Management of legionnaires’ disease in water systems
Legionnaires’ disease in water systems: managing the risks effectively
Legionella bacteria are responsible for several diseases which are collectively known as legionellosis – including Pontiac fever and Lochgoilhead fever. The most serious is Legionnaires’ disease, a form of pneumonia that has the potential to be fatal. People catch legionellosis disease by breathing in small droplets of water – sometimes referred to as aerosols – which contain the bacteria.
The risk of contracting a legionella infection from natural water environments is small. The majority of cases arise via contact through man-made water systems, and several factors can be involved:
- Water temperature – waterborne pathogens can multiply when water in all or part of the system is in the range 25 – 45 °C
- Formation of water droplets – certain locations where water may be released in fine droplets – cooling towers, horticultural ‘misting’ humidity systems and showers, for instance – heighten the risk of inhaling bacteria
- Stored and recirculated water – systems featuring water storage vessels and where water is contained in a closed network can provide ideal conditions for legionella to grow
- Infrequently used systems – pipework and storage containers where water is not regularly passing through can be prone to bacterial growth
- Deposits in water systems – rust, scale, organic matter, biofilm and sludge within water systems provide nutrients for bacteria which can help them survive and thrive.
Legionella is most likely to be a serious risk in large premises with complex water systems. Public buildings such as hospitals, clinics, education establishments, care homes, hotels, leisure complexes, offices, apartment blocks, prisons and detention centres are more typically at risk of harbouring legionella, and potentially producing an outbreak of Legionnaires’ disease.
The risk is currently heightened in buildings that have been closed due to the pandemic, or premises that have had reduced occupancy over this period. Water stagnation may arise in closed and under-used buildings, so the Legionnaires’ disease risk is increased.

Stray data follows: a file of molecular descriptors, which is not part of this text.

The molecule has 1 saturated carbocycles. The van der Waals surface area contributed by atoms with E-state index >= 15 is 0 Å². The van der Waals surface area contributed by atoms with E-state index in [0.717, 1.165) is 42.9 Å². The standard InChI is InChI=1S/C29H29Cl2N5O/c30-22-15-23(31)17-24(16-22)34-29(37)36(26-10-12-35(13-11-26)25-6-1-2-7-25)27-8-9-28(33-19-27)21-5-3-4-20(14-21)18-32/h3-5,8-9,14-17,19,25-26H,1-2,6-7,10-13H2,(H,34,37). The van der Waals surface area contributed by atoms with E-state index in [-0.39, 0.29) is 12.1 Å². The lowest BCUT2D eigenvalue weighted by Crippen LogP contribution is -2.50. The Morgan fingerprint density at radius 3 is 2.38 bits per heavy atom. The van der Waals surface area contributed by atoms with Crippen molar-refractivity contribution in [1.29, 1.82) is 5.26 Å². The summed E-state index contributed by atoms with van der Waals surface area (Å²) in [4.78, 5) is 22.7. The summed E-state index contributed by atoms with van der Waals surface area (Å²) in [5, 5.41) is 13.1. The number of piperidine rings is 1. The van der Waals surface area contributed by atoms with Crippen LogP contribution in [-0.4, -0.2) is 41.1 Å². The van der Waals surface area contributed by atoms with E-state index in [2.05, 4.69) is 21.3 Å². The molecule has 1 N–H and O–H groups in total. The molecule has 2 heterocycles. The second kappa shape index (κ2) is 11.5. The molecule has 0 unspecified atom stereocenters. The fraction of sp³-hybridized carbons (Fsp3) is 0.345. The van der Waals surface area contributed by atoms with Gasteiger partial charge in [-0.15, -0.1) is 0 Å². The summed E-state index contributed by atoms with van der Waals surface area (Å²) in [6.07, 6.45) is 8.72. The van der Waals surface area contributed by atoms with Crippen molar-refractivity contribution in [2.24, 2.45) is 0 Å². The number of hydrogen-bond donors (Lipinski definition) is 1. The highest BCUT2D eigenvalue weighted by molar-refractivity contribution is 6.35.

A duty of care
In the past, Legionnaires’ disease has struck with tragic consequences in the UK and around the world, leading to strong legislation and regulation to protect against further outbreaks.
Today in the UK the duty of care and those responsible for it are clearly defined by the Health & Safety Executive (HSE). This duty of care extends to employers, those in control of premises and those with health & safety responsibilities for others.
Practical actions for preventing and controlling the risk
There are a number of ways that an existing water system can be improved and made less likely to develop legionella or other bacterial contamination including:
- Prevent water from stagnating
- Use appropriate materials
- Keep the system’s water clean
- Record risk assessments, maintenance, and repair work
Solutions ensuring the risk of legionella is prevented or effectively controlled are centred on three important areas:
- Water temperature control
- Physical measures – such as regular movement of water in hot and cold water systems, and flushing of outlets and point-of-use (POU) filters
- Biocide treatments
No one treatment regime can fully ensure effective control in every case. No two systems are the same, and factors such as age, design, size, and water chemistry will dictate the best mix of measures for a given installation. While there are many options available to address the threats posed by water-borne pathogens, currently the most commonplace method of control is by maintaining appropriate water temperature.
Monitoring water temperature
Accurate and reliable monitoring is clearly a crucial element in maintaining safe water supply. With so many variables present in extensive water systems, the importance of keeping a close watch cannot be overstated.
However, in a large complex system, reliable temperature checking can be a demanding and time-consuming task. Furthermore, achieving constant real-time monitoring is not possible via conventional methods.
The limitations of conventional temperature monitoring
Even regular site visits and temperature measurements cannot guarantee 100% safety of water supply. Issues can arise quickly, and if they occur between monitoring sessions there will be a potentially dangerous time lag in identifying a problem.
Human error, site access issues, manual data inputting – such challenges can and do compromise the effectiveness of conventional monitoring. Safety is of course the paramount concern, along with maintaining compliance. But the time and labour costs of conventional monitoring can also pose significant challenges, which the dutyholder is legally obliged to meet.